If you live in Broadway, Moreton-in-Marsh or Bidford-on-Avon, you cannot help but be touched by the presence of your local Warners Budgens. You may have children at the local primary schools or in the junior football teams, you might be involved with a local charity or run a local business, or you might enjoy buying and supporting local producers: if so, chances are that you will have come across Warners Budgens, the supermarket that has been quietly championing good values as well as good value, long before it became fashionable to care.
For Guy Warner, the owner of Warners Budgens, it was essential that his supermarkets became tangibly involved in community life. The unique relationship that each supermarket has with its residents highlights the strength and honesty of Guys commitment. When the first store was being planned in Broadway in 2005, Guy and his team met a number of people involved in Broadway life, from head teachers to Parish Council members to local residents to hear their views. There was such an inherent fear of a supermarket coming to town that we knew we had to be sympathetic to the residents, he says. We wanted to really become a part of the community so we met with people to get a feel for what went on in the town and how it worked and flowed.
From these discussions it became apparent to Guy that there was a lot he could do to help the local community. But, rather than just donate money in a one-off lump sum, he wanted to build relationships that could be ongoing. We decided that we would like to adopt the local primary school, St Marys, because talking to the head, there was an obvious need for input and contribution.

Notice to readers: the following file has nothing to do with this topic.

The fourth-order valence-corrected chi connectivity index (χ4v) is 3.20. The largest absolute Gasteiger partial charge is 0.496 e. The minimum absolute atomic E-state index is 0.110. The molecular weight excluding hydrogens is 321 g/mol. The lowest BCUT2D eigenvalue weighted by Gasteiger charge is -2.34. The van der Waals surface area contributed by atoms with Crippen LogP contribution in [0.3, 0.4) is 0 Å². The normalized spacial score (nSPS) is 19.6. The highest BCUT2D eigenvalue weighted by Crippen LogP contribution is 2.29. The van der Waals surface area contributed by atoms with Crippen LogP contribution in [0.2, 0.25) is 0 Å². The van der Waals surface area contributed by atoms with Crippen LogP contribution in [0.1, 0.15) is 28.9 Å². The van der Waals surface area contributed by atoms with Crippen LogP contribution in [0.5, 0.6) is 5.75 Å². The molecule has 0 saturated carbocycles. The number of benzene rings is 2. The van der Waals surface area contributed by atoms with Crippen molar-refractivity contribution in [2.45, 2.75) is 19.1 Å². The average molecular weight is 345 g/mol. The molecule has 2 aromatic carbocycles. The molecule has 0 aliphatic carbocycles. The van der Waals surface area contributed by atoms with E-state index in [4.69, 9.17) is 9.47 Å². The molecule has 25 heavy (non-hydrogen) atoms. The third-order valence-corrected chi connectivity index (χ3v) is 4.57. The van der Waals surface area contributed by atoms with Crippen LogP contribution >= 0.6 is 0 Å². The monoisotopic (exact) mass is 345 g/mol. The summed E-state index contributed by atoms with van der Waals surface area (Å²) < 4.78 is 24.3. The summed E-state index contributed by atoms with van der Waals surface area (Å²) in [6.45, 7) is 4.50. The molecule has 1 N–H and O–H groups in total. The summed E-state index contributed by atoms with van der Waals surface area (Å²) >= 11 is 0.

Working with the head teacher, using their knowledge of the food industry and embracing the help of a local bread supplier, Warners Budgens developed a week-long project for the school exploring how bread is made. This involved children making trips to the bakery, having a go at making bread for themselves, and even selling their bread in the Warners Budgens stores for charity. The project was so successful it was quickly rolled out into schools in all of the towns where Warners Budgens trades, and a project looking at how tomatoes grow is being developed for next year, along with local supplier, Haven Nurseries.
These community projects really show the warmth there is from our local suppliers, says Guy. Its a huge commitment from them as well as us the bakery has to go into shut-down mode while the children are there, the bakers give up their time to talk to them and stand back while the children get touchy-feely, playing in the dough! Our local suppliers would not do this for nothing if they had not bought into the whole three-way relationship between us, them and the community.
So passionate is Guy about supporting local suppliers, that he currently stocks around 700 local lines, and, despite the recession, hasnt seen a drop in sales of local produce at all. We are the link between local suppliers and the local community, he explains. We hold tasting sessions in store where people can actually meet the people who produced the food, so if you shop with us you are coming into contact with local food in a way that you cant in other supermarkets.